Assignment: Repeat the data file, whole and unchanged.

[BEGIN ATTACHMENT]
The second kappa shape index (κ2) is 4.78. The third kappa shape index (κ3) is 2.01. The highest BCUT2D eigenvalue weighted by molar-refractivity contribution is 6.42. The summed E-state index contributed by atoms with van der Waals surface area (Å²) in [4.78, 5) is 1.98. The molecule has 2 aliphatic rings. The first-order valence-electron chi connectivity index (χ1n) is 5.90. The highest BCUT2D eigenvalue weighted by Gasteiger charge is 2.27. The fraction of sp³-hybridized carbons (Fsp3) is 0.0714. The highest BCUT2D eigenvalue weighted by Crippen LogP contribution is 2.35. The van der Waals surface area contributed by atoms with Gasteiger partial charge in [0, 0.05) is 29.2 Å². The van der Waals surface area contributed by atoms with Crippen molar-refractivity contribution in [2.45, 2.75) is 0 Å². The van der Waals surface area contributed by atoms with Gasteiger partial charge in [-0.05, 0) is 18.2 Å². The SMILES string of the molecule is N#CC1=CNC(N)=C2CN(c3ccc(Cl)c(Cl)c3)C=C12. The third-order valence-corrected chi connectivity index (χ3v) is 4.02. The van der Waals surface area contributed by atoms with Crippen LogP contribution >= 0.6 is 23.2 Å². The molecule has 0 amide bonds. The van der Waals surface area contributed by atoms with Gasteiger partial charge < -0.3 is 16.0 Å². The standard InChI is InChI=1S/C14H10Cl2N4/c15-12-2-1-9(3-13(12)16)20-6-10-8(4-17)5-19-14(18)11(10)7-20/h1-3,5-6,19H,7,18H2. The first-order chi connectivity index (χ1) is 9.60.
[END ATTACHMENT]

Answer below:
The second kappa shape index (κ2) is 4.78. The third kappa shape index (κ3) is 2.01. The highest BCUT2D eigenvalue weighted by molar-refractivity contribution is 6.42. The summed E-state index contributed by atoms with van der Waals surface area (Å²) in [4.78, 5) is 1.98. The molecule has 2 aliphatic rings. The first-order valence-electron chi connectivity index (χ1n) is 5.90. The highest BCUT2D eigenvalue weighted by Gasteiger charge is 2.27. The fraction of sp³-hybridized carbons (Fsp3) is 0.0714. The highest BCUT2D eigenvalue weighted by Crippen LogP contribution is 2.35. The van der Waals surface area contributed by atoms with Gasteiger partial charge in [0, 0.05) is 29.2 Å². The van der Waals surface area contributed by atoms with Crippen molar-refractivity contribution in [2.45, 2.75) is 0 Å². The van der Waals surface area contributed by atoms with Gasteiger partial charge in [-0.05, 0) is 18.2 Å². The SMILES string of the molecule is N#CC1=CNC(N)=C2CN(c3ccc(Cl)c(Cl)c3)C=C12. The third-order valence-corrected chi connectivity index (χ3v) is 4.02. The van der Waals surface area contributed by atoms with Crippen LogP contribution >= 0.6 is 23.2 Å². The molecule has 0 amide bonds. The van der Waals surface area contributed by atoms with Gasteiger partial charge < -0.3 is 16.0 Å². The standard InChI is InChI=1S/C14H10Cl2N4/c15-12-2-1-9(3-13(12)16)20-6-10-8(4-17)5-19-14(18)11(10)7-20/h1-3,5-6,19H,7,18H2. The first-order chi connectivity index (χ1) is 9.60.